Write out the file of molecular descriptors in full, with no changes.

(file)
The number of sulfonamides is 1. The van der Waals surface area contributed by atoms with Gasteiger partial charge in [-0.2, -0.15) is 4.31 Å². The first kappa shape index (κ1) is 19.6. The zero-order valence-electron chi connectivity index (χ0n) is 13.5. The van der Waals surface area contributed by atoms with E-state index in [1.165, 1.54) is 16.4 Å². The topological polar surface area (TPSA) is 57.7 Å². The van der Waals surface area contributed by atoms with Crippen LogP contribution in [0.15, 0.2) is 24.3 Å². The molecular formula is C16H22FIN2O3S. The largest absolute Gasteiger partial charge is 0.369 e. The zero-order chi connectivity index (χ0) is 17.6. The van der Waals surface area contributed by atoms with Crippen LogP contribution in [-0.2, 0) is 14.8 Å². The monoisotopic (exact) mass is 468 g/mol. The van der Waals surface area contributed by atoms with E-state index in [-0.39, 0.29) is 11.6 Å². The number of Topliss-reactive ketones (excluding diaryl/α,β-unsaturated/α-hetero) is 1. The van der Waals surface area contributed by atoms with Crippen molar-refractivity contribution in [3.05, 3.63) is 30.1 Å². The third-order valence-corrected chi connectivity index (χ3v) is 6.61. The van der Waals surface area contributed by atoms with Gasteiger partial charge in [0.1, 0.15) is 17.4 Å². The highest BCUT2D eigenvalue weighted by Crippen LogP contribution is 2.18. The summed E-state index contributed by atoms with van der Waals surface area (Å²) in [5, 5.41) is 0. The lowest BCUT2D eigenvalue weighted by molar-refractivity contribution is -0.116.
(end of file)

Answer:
The number of sulfonamides is 1. The van der Waals surface area contributed by atoms with Gasteiger partial charge in [-0.2, -0.15) is 4.31 Å². The first kappa shape index (κ1) is 19.6. The zero-order valence-electron chi connectivity index (χ0n) is 13.5. The van der Waals surface area contributed by atoms with E-state index in [1.165, 1.54) is 16.4 Å². The topological polar surface area (TPSA) is 57.7 Å². The van der Waals surface area contributed by atoms with Crippen LogP contribution in [0.15, 0.2) is 24.3 Å². The molecular formula is C16H22FIN2O3S. The largest absolute Gasteiger partial charge is 0.369 e. The zero-order chi connectivity index (χ0) is 17.6. The van der Waals surface area contributed by atoms with Crippen LogP contribution in [-0.2, 0) is 14.8 Å². The monoisotopic (exact) mass is 468 g/mol. The van der Waals surface area contributed by atoms with E-state index in [-0.39, 0.29) is 11.6 Å². The number of Topliss-reactive ketones (excluding diaryl/α,β-unsaturated/α-hetero) is 1. The van der Waals surface area contributed by atoms with Crippen molar-refractivity contribution in [3.05, 3.63) is 30.1 Å². The third-order valence-corrected chi connectivity index (χ3v) is 6.61. The van der Waals surface area contributed by atoms with Gasteiger partial charge in [0.1, 0.15) is 17.4 Å². The highest BCUT2D eigenvalue weighted by Crippen LogP contribution is 2.18. The summed E-state index contributed by atoms with van der Waals surface area (Å²) in [5, 5.41) is 0. The lowest BCUT2D eigenvalue weighted by molar-refractivity contribution is -0.116.